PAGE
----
LONDON, England (CNN) -- The founder of the Free Burma Coalition accused Myanmar neighbors China and India on Thursday of failing to do their share of "heavy lifting" in aiding victims of the Myanmar cyclone.
A young survivor waits for relief supplies by a makeshift house in Bogaley.
Maung Zarni, a visiting research fellow at Oxford University, said both nations could do more in trying to persuade the Myanmar junta to allow international aid workers and equipment into the country.
Zarni also slammed the Association of Southeast Asian Nations (ASEAN), for the same reason.
"The latest episode involving the junta's handling of the cyclone victims in Burma really calls into question the meaning and the usefulness, the value of ASEAN," he added.
The organization of 10 nations promotes economic growth, social progress and cultural development in the region.
"China isn't doing its share of heavy lifting, and the same can be said about India as well," Zarni said.
"China is a country on the rise, and it can really repair its tarnished reputation around Tibet if it puts pressure on the regime and says, 'This is unacceptable, even to Chinese standards.'"
Zarni was referring to critics of last fall's Chinese crackdown on pro-democracy demonstrators, led by Tibetan monks.
He directed most of his criticism toward Myanmar's military rulers, who he said are solely concerned with their own security and political ambitions, while neglecting the cyclone victims.
The government has been bitterly criticized for being too slow in responding to the May 2 disaster, then blocking large-scale, international emergency aid. The government has relented somewhat in the past few days.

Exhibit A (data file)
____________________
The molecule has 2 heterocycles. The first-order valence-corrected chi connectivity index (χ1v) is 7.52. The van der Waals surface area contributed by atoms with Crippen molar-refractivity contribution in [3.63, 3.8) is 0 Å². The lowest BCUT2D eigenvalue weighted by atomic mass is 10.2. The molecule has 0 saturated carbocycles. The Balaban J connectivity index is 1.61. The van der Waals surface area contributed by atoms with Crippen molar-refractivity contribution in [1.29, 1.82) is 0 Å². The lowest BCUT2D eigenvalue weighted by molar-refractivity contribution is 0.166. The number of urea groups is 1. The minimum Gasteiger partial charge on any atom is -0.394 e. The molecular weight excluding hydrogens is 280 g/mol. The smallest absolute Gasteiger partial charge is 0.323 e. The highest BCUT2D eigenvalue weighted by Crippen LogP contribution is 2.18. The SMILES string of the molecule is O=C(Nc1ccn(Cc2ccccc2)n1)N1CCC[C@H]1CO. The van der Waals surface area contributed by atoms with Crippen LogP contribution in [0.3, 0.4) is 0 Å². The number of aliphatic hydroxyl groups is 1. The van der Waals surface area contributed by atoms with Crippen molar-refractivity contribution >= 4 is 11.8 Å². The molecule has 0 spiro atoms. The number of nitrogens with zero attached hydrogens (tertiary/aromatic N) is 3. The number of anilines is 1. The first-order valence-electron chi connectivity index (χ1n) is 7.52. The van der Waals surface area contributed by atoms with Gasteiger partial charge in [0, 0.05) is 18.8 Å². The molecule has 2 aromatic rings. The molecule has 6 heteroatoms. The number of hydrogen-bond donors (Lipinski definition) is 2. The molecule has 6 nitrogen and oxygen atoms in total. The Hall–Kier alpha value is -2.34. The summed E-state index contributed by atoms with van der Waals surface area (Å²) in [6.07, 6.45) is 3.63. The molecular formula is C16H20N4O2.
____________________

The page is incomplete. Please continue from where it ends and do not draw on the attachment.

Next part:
The official death toll from Cyclone Nargis rose Thursday, with Myanmar state television reporting more than 40,000 fatalities. Many believe the toll will be much higher. Watch scenes of widespread destruction »
Referring to Myanmar's 75-year-old top leader, Than Shwe, Zarni complained, "His major number one concern is his own personal and family security, and also other officers who are caught in a system where fear and rewards are manipulated to whip them in line."
The government's response to the cyclone is complex, and has "psychological, institutional and personal dimensions," which have produced an "institutionalized madness," Zarni said.
The Irrawaddy newspaper, which covers Myanmar and Southeast Asia, said a team of ASEAN experts would arrive in Yangon on Thursday to assess the scale of the disaster and requirements for aid.
ASEAN Secretary-General Surin Pitsuwan said Wednesday that the Myanmar government had agreed to grant visas to an "emergency rapid assessment team."
The Myanmar government also agreed to accept 160 relief workers from India, China, Bangladesh and Thailand, the newspaper said.